McCarty distills a crisp essence of late fall into a few familiar images: a bouncy ride home on the school bus, an impromptu game of football (the American kind) amid piles of leaves, the first flakes of snow in early dusk and the cozy warmth of the house after play.
A slightly diverse group of pink-cheeked and well-scrubbed primary-grade children (two girls and eight boys, including Bobby with his football and Jimmy, whose attempt at creating a tidy pile of leaves is certain to be thwarted) looks sweetly like an array of young hedgehogs. They have spiky hair and round bodies and are so kinetic that they seem to move in a tumble above the ground. Textured lines and muted colors in the children’s clothes and the flying leaves combine with the substantial creamy paper to make each lighthearted spread sweetly inviting, so tactile and alive that one can almost imagine the smell of autumn leaves in the air. The spare text, perfectly pitched for a preschool audience, offers just enough to support the illustrations and for pre-readers to revisit and retell the story. Even listeners without Bobby’s passion for football will find the afternoon’s outdoor recreation appealing, and adult readers may remember the delights of independent, child-organized group play.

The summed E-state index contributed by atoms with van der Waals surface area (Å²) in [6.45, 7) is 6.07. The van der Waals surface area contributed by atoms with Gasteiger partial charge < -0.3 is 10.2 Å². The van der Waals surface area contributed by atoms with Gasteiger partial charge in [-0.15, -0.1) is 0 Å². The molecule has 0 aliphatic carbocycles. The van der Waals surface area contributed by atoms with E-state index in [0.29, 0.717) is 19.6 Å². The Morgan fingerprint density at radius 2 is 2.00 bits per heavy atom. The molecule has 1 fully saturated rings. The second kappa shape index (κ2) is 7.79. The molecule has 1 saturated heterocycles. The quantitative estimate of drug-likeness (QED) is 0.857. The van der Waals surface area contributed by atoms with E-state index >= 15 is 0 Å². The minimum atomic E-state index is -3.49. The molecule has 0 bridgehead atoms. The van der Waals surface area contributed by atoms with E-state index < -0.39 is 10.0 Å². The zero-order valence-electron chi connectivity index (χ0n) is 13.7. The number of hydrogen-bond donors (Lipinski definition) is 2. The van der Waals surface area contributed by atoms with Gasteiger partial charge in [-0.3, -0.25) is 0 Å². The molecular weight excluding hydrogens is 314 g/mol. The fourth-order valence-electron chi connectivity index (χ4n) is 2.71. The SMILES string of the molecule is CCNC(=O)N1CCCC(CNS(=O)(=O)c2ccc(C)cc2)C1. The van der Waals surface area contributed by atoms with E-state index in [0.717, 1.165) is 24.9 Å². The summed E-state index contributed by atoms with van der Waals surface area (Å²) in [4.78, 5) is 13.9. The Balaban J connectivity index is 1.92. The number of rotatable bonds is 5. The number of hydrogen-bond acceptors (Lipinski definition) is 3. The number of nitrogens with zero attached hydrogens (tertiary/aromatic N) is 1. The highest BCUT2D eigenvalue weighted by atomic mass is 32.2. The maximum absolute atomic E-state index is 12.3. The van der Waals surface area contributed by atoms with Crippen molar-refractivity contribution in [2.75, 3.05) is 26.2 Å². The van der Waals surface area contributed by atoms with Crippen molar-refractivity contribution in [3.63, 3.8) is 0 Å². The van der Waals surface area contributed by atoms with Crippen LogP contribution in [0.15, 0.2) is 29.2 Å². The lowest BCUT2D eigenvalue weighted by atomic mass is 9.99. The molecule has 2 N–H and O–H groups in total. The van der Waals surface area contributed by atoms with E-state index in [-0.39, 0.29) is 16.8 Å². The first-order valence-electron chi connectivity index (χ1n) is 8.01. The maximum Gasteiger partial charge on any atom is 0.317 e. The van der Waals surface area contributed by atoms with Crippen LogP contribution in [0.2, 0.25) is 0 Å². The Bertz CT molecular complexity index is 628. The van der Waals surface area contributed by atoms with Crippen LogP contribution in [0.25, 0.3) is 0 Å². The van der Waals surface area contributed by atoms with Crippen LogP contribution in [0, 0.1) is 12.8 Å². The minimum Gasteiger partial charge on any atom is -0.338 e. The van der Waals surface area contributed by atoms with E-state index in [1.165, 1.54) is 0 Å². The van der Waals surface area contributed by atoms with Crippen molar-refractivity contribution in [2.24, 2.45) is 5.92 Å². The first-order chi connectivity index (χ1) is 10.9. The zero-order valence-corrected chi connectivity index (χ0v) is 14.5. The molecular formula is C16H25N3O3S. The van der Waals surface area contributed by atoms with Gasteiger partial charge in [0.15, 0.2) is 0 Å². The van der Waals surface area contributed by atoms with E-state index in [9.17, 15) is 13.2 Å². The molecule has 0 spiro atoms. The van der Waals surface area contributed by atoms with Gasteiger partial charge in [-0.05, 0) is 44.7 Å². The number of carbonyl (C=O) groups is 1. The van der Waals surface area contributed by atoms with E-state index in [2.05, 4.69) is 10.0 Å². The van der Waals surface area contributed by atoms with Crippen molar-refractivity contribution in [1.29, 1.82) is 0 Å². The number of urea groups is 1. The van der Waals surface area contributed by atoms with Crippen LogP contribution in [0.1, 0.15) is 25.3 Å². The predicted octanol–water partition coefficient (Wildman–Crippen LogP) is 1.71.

A likable ode to the perennial pleasures of autumn and friends. (Picture book. 2-5)